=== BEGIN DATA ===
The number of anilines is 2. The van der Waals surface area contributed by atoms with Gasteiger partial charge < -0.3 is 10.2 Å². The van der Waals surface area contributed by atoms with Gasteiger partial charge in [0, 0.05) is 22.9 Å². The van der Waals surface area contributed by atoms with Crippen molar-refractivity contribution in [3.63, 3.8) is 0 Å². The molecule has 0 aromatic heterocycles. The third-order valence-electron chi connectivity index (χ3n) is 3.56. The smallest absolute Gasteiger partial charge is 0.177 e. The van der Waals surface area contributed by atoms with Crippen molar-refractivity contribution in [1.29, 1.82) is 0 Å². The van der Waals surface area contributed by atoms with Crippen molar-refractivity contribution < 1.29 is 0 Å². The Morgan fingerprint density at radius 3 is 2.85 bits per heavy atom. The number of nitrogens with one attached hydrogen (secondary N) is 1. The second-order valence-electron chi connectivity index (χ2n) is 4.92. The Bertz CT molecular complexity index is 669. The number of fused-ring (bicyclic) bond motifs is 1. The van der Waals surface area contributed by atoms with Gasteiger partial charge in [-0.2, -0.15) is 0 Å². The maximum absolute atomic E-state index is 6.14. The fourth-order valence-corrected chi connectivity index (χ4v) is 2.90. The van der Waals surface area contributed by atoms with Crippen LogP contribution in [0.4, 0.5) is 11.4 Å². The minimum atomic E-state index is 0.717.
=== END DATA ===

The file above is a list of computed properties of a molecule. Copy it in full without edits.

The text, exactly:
The number of anilines is 2. The van der Waals surface area contributed by atoms with Gasteiger partial charge < -0.3 is 10.2 Å². The van der Waals surface area contributed by atoms with Gasteiger partial charge in [0, 0.05) is 22.9 Å². The van der Waals surface area contributed by atoms with Crippen molar-refractivity contribution in [3.63, 3.8) is 0 Å². The molecule has 0 aromatic heterocycles. The third-order valence-electron chi connectivity index (χ3n) is 3.56. The smallest absolute Gasteiger partial charge is 0.177 e. The van der Waals surface area contributed by atoms with Crippen molar-refractivity contribution in [1.29, 1.82) is 0 Å². The van der Waals surface area contributed by atoms with Crippen molar-refractivity contribution < 1.29 is 0 Å². The Morgan fingerprint density at radius 3 is 2.85 bits per heavy atom. The number of nitrogens with one attached hydrogen (secondary N) is 1. The second-order valence-electron chi connectivity index (χ2n) is 4.92. The Bertz CT molecular complexity index is 669. The number of fused-ring (bicyclic) bond motifs is 1. The van der Waals surface area contributed by atoms with Gasteiger partial charge in [-0.2, -0.15) is 0 Å². The maximum absolute atomic E-state index is 6.14. The fourth-order valence-corrected chi connectivity index (χ4v) is 2.90. The van der Waals surface area contributed by atoms with Crippen LogP contribution in [0.4, 0.5) is 11.4 Å². The minimum atomic E-state index is 0.717.